Terror: The French Revolution and Its Demons

By Michel Biard, Marisa Linton,

Book cover of Terror: The French Revolution and Its Demons

Why this book?

Few studies of the French Revolution by French historians have been made available in English. This is a loss for non-French readers, for it is France’s own revolution after all. No one knows the subject in such formidable depth as do their best historians, and Michel Biard is indubitably one of the very best of his generation. While I myself collaborated in the writing of this book, my principal reason for recommending it here is that it makes Michel Biard’s work more widely available. This up-to-date book appeared in French in 2020, under the title, Terreur! La Révolution française face à ses démons. This study confronts the enigma of ‘the Terror’ head-on, comparing myth and reality. Be prepared for it to challenge many of the assumptions about the French revolutionary terror familiar from school, film, and literature. 


Marriage and Revolution: Monsieur and Madame Roland

By Siân Reynolds,

Book cover of Marriage and Revolution: Monsieur and Madame Roland

Why this book?

Jean-Marie Roland and Marie-Jeanne Phlipon (later Madame “Manon” Roland) were the Revolution’s power couple, their lives both entwined and contrasting with Robespierre’s. Their fascinating and tragic story, expertly researched and retold by Siân Reynolds, has much to tell us about the power and passions of the Revolution and the personal relationships at its heart. We also learn much about provincial life, parenthood, and a companionate marriage. The Rolands were initially political allies of Robespierre, and “Manon” sought to cultivate personal friendship with him, but their bitter falling-out would be fatal for them in November 1793 – and ultimately for Maximilien in July 1794.


Paris in the Terror

By Stanley Loomis,

Book cover of Paris in the Terror

Why this book?

Loomis bases his account on the life and work of three principals in the Revolution: Jean-Paul Marat, the sanguinary demagogue, self-styled ‘People’s Friend’ and proponent of some of the grimmest excesses of the Terror; Danton, the moderate, whose increasing distaste for those excesses and his clash with Robespierre ultimately took him to the scaffold; Robespierre, the prissy, virginal, orphaned lawyer who had once argued passionately against the death penalty and then oversaw the herding of droves of citizens – mostly not aristocrats but largely what the French call the "menu peuple", humble artisans, shopgirls, social nobodies – to the guillotine. Inflexible as a Commandment, he became increasingly obsessed with ‘virtue’ in the twisted belief that legislation alone can enjoin decent behaviour or "civisme". Danton, the ebullient bon viveur rebuffed this nonsense cheerily: ‘Virtue,’ he said ‘is what I do with my wife every night.’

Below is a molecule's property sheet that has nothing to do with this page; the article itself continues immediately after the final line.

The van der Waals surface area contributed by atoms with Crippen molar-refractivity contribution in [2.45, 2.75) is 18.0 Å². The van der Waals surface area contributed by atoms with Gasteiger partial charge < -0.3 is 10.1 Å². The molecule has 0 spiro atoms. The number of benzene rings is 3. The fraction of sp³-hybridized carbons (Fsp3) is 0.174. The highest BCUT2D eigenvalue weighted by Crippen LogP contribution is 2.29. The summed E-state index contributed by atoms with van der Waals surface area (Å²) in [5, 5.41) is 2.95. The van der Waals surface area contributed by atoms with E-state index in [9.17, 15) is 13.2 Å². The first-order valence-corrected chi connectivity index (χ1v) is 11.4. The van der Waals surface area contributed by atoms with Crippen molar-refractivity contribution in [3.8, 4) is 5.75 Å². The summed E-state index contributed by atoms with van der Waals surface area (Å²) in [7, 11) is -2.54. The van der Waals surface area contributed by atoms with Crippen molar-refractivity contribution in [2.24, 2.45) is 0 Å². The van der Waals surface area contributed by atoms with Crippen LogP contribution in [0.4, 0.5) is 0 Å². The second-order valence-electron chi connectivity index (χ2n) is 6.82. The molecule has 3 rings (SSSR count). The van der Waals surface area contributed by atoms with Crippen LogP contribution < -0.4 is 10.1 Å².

Loomis writes vividly, his book is replete with anecdote – some of it of rather dubious provenance, admittedly – but he evokes brilliantly the claustrophobic atmosphere of a time of overheated emotions, the propensity for wild hyperbole, inflammatory rhetoric, distorted manipulation of fact, wildly engrossed report, overblown journalism, the paranoia and toxic climate of suspicion, and the sheer horror of living in the French capital through one of the nastiest periods of any nation’s history.


Robespierre: A Revolutionary Life

By Peter McPhee,

Book cover of Robespierre: A Revolutionary Life

Why this book?

Maximilien Robespierre will always be associated in people’s minds with ‘the Terror’. In reality, he was not a dictator, but one of a group of committed revolutionaries in the National Convention. Within hours of his execution in July 1794 a myth began to circulate that he had been the sole mastermind behind ‘the Terror’. This myth was a way of exculpating the men who had also backed terror during the crisis of the ‘Year II’. Afterward, it was so much simpler for them to lay all the blame onto Robespierre. McPhee’s profound knowledge of the Revolution enables him to situate Robespierre in his context, showing not just how Robespierre affected the course of the Revolution, but how the Revolution changed Robespierre. This is simply by far the best recent study in English of Robespierre’s life.